Original article by Johan A. Aarli, M.D. published 11 April 2009 in The President's Column, World Neurology Vol 24 No. 2


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Johan A. Aarli, M.D.

The 19th World Congress of Neurology in Bangkok, Thailand, in October this year, will be the last of its kind. The congresses have been quadrennial since the World Federation of Neurology was founded in Brussels, Belgium, in 1957. The first congress was held in Rome in 1961, where member countries were invited to present bids for hosting the 1965 congress. The delegates chose Vienna, Austria, and ever since, the congresses have been held every 4 years.

Initially, quadrennial congresses were sufficient to keep pace with developments in clinical neurology, but the landscape changed with time. There was a rapid development of new therapies and advances in diagnostic and imaging techniques. New subspecialties and related fields of medicine emerged, and there was a greater need for world congresses to be more specialized and focused on areas such as Parkinson's disease, epilepsy, stroke, dementia, motor neuron disorder, multiple sclerosis, and headache.

During this time, there was also a general feeling that the WFN's visibility was diminishing and that holding biennial world congresses would raise its profile in the international community. This idea was discussed over successive WFN administrations. One alternative was that the federation should retain the quadrennial congresses and hold regional conferences in the intermittent years. However, we realized it would be difficult to fully realize this plan. Nevertheless, the regionalization of neurology has become increasingly important.

In 2006, the Vice-President, Prof. Vladimir Hachinski, presented a discussion paper on world congresses to the Trustees. He asked whether holding the congresses every 4 years was too infrequent to have any sustained impact on the community, particularly when neurological conditions and knowledge were increasing. He suggested the congresses move to a 2-year cycle.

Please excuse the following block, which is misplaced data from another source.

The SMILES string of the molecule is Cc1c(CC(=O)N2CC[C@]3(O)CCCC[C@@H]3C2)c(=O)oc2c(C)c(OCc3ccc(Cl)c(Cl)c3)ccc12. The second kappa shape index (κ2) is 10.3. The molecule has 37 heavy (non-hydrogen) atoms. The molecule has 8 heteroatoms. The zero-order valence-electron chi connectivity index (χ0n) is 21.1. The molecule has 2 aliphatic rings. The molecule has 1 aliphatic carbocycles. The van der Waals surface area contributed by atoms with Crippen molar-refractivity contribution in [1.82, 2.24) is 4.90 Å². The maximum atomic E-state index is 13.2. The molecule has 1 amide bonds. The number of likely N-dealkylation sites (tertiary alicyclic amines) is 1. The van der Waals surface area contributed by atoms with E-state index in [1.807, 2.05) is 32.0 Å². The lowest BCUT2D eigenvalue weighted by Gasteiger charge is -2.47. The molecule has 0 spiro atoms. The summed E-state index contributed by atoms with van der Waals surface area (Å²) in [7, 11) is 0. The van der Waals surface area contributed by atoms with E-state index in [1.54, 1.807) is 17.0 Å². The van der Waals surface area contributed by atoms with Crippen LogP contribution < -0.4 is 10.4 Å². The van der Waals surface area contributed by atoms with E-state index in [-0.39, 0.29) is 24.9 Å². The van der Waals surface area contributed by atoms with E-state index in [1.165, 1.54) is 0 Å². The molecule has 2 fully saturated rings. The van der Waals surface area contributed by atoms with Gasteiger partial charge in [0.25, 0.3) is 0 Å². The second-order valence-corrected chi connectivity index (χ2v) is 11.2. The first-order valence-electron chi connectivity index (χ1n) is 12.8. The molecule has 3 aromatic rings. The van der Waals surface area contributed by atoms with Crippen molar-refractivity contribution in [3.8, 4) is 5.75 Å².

There are potential advantages to switching to a shorter cycle — it could increase the impact of the federation at the regional level as well as boost its visibility globally. However, it could lead to a decrease in industry revenue and it might clash with regional congresses. Until now, national societies responsible for organizing the congresses have done so through a congress organizing bureau, which could vary from congress to congress. With biennial congresses, we will need a permanent congress organizer (PCO), and we'll also need to adjust the WFN committee system to include a Congress Supervisory Committee.

The proposal of 2-year cycles was presented to the WFN national delegates at the Council of Delegates in Glasgow in 2006. Delegates presented their views and proposals and had until the next Council of Delegates, in Brussels the following year, to form their opinions. There, a clear majority favoured biennial congresses, starting from 2011.

Soon after that, the WFN contracted a PCO, established the WFN Congress Supervisory Committee (WCSC), and compiled a schedule for future congresses.

We have decided to use Kenes International as our PCO for the first series of world congresses, starting with the preparation for WCN 2011. The WCSC is appointed by the Trustees on the recommendation of the WFN President. We also agreed on the following schedule for future world congresses: 2013 will be in Europe; 2015, in the Americas; and 2017, in the Asian-Oceanian region.

It was also decided in Brussels that the 20th WCN in 2011 should take place in Africa. At the WFN Council of Delegates in New Delhi in 2008, Marrakesh, Morocco, was selected as the venue. Preparations for that congress have already started, and a report will be presented at the Council of Delegates in Bangkok this year. We look forward to organizing future biennial world congresses.  ■